Customers need to commit enterprise-wide to the CIS Suites which means that they have to buy one or other of the CIS Suites for every Windows-based server in their organisation and there’s a minimum purchase requirement of 25 licences. In a later post we’ll look at what happens if they already have Windows Server or System Center licences with SA for their installed base.

SQL Server
Alternatively, a customer can use SCE to purchase their SQL Server licences, and it’s important to note that these purchases are completely independent of the CIS purchases. A customer could have one enrolment with both products included, or an enrolment with just one; there are no additional discounts available for committing to more than one product.

Buying SQL Server licences is very similar to acquiring the CIS Suites. There’s a commitment for a customer to cover their entire SQL Server estate with the latest versions of SQL Server with Software Assurance, and there’s a minimum size of this estate: if they license via the Server/CAL model it’s 5 Server licences and 250 CALs, if they’ve opted for the Core licensing model, there’s a requirement for 50 Core licences.

And now…
Ready to check that you’ve thoroughly digested these key facts? Watch out for our Bluffers’ Guide SCE test coming shortly. And if you score a passing grade in that then you’re ready for Part 2…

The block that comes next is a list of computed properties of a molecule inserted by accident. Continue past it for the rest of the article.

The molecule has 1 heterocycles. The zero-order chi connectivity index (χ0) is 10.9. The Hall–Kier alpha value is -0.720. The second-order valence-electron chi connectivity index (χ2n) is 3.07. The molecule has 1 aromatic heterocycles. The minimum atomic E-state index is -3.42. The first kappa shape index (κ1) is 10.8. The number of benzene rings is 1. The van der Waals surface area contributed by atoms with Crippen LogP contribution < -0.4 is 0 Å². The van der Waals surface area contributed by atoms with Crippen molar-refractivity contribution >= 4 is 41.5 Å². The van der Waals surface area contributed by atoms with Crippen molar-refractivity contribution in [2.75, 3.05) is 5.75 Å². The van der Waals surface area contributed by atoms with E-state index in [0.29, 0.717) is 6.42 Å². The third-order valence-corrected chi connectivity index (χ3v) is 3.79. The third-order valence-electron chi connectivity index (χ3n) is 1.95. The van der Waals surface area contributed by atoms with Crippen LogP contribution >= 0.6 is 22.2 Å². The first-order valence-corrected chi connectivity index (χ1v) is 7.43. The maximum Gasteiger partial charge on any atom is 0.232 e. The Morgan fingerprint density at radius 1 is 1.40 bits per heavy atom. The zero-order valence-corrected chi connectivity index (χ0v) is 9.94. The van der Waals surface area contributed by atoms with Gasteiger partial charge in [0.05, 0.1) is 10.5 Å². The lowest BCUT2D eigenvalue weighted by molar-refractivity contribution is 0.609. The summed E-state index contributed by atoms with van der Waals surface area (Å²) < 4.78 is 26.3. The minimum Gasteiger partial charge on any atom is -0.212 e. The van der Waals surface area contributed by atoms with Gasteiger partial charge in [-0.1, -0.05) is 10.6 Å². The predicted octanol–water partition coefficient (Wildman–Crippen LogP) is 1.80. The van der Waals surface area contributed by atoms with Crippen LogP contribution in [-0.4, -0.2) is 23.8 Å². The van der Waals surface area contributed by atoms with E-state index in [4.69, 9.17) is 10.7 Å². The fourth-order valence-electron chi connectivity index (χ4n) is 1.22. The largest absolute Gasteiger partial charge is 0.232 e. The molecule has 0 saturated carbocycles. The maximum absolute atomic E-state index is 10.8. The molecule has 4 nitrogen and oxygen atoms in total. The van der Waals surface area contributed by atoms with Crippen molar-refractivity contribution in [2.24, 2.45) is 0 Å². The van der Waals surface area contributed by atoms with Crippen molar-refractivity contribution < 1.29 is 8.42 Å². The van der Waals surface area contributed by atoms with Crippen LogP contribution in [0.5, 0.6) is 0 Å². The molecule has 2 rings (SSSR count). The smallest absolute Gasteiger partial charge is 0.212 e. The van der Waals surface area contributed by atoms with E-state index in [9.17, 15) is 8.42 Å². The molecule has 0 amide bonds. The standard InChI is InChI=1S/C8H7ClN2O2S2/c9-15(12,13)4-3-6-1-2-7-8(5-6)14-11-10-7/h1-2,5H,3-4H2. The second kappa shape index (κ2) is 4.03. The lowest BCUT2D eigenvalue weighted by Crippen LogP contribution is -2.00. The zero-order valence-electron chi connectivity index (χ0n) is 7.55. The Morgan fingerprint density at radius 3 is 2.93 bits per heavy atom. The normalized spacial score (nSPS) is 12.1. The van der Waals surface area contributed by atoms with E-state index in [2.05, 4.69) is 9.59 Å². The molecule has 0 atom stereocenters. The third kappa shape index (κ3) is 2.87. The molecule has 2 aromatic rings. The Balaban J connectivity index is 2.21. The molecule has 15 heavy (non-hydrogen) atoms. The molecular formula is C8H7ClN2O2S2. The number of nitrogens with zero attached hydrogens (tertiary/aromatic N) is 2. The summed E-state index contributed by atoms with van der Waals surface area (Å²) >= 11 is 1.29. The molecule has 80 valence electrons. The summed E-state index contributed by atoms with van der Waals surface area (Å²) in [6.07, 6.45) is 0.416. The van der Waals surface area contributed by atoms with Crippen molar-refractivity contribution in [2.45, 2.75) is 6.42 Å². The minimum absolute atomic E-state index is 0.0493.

SCE v EAP Price Changes – the Maths!

Those who know me may recall that I started life as a maths teacher, so a chance to dabble in a bit of algebra is always a treat. And for those of you who hate algebra and could never see a use for it – well, here it is – a way of working out the price changes in SCE (the new EA Server and Cloud Enrolment) and EAP (the old Enterprise Application Platform Enrolment).

We know that in the EAP, licences are split into either Standard or Enterprise flavours and customers get either 15% or 40% discount off the price of a new licence and no discount off the compulsory three year’s SA. So, for a SQL Standard licence costing “S” the price paid over 3 years is 0.85 x S + 3 x SA. Since SA is 25% of the licence price, it’s 0.85 x S + 3 x 0.25 x S = 1.6 x S. In other words, if you know the list price of a SQL Standard licence, the customer actually pays 1.6 times that through the lifetime of the EAP.

Good. Let’s do the same with a SQL Enterprise licence. Using a similar approach with “E” being an Enterprise licence, the price paid over 3 years is 0.6 x E + 3 x SA or 0.6 x E + 3 x 0.25 x E = 1.35 x E. So the customer pays 1.35 times the price of an Enterprise licence through the EAP.

And what about SCE? Well, there’s no differentiation between Standard and Enterprise licences (good) and there’s a 15% discount off the TOTAL L&SA price (interesting). Again taking a SQL Standard edition licence costing “S” we can work out that the customer pays 0.85 x S + 0.85 x 3 x SA or 0.85 x S + 0.85 x 3 x 0.25 x S which (finally) comes to 1.4875 x S. Luckily, since the calculations are the same for the Enterprise edition, we’re done!

And the conclusions? Well, for a SQL Standard licence, the customer pays 1.6 times the licence in an EAP and 1.4875 times the licence in SCE. Dividing 1.4875 by 1.6 gives 0.9296 which tells me that it’s a 7% decrease in price for the total L&SA price over the life of the SCE. For SQL Enterprise, it’s 1.4875 divided by 1.35 which gives 1.101 which represents a 10% increase. So, not huge changes in price for a customer.

So don’t you wish you’d paid attention in your maths lessons? 😉